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Government Transparency and Accountability

Volume 670: debated on Thursday 23 January 2020

Since 2010, the Government have been at the forefront of opening up data to allow Parliament, the public and the media to hold public bodies to account. Such online transparency is crucial to delivering value for money, cutting waste and inefficiency, and to ensuring every pound of taxpayers’ money is spent in the best possible way.

The Government are today publishing a number of documents as part of their ongoing commitment to transparency and accountability.

The following subject areas include documents and data that the Government are due to publish, or which have recently been made available.

Ministerial transparency

Departments are publishing the routine quarterly ministerial data on external meetings, gifts, hospitality and overseas travel.

The Government are also making available the agenda and the meeting notes of the July 2019 co-ordination committee meeting between the Government and the DUP.

Further transparency documents relating to Ministers were published on 20 December 2019.

Transparency in the civil service

Departments are publishing reports on the median gender pay gap. Across the Civil Service, this encouragingly states that the median gender pay gap has narrowed to 11.1%. This demonstrates progress to date, but shows there is still further to go.

Departments are also publishing routine spend and prompt payment data, demonstrating our continued commitment to supporting businesses by ensuring they are paid on time.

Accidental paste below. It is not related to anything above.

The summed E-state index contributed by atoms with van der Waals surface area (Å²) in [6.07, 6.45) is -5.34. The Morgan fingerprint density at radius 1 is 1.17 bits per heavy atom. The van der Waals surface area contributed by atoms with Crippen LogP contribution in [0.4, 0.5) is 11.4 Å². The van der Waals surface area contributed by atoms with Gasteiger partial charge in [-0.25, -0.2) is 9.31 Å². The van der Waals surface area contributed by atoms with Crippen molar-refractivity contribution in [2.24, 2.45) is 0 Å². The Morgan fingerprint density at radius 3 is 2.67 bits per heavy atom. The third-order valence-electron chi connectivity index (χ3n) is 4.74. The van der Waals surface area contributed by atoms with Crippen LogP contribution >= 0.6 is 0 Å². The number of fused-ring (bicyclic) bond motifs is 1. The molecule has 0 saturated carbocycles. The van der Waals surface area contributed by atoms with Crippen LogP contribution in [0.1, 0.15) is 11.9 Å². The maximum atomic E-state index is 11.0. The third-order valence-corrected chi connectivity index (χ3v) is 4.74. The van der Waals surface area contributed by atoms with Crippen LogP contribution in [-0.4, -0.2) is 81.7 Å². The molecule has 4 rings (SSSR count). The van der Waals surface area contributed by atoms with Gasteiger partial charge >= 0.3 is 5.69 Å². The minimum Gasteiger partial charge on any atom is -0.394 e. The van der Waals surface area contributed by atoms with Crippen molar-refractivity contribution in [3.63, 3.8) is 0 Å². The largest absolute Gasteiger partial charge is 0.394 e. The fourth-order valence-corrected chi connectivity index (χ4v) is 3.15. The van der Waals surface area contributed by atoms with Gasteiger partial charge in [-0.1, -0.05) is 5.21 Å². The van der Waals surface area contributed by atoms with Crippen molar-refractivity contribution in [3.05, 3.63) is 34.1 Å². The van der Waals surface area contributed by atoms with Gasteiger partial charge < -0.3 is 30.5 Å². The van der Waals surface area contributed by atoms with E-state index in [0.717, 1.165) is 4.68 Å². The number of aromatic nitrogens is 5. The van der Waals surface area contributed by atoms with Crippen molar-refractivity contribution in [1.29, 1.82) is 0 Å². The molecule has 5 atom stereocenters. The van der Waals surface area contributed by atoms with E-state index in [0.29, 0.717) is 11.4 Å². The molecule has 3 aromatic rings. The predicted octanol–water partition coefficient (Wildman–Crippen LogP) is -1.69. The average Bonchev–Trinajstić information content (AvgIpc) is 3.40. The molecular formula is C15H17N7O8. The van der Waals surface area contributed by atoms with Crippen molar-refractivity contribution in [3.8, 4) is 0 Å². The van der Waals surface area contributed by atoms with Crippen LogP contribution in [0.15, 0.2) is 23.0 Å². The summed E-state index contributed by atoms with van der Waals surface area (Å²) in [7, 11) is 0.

Transparency of senior officials and special advisers

Alongside quarterly data on the travel, expenses and meetings of senior officials, the Government are also publishing the annual list of salary details for senior public officials in Departments and arms’ length bodies earning £150,000 and above, reflecting the enhanced scrutiny we have put in place for these most senior posts. Though the Government recognise the need to attract the brightest and the best to deliver on the people’s priorities and save taxpayers' money, very high salaries must be justified and publishing this data allows them to be scrutinised.

Departments are also publishing routine returns from special advisers.

Departments are also publishing routine quarterly data summarising decisions made by Departments about outside appointments or employment taken up by former members of the civil service at SCSI and SCS2 level and equivalents (including special advisers of equivalent standing).

These documents will be published on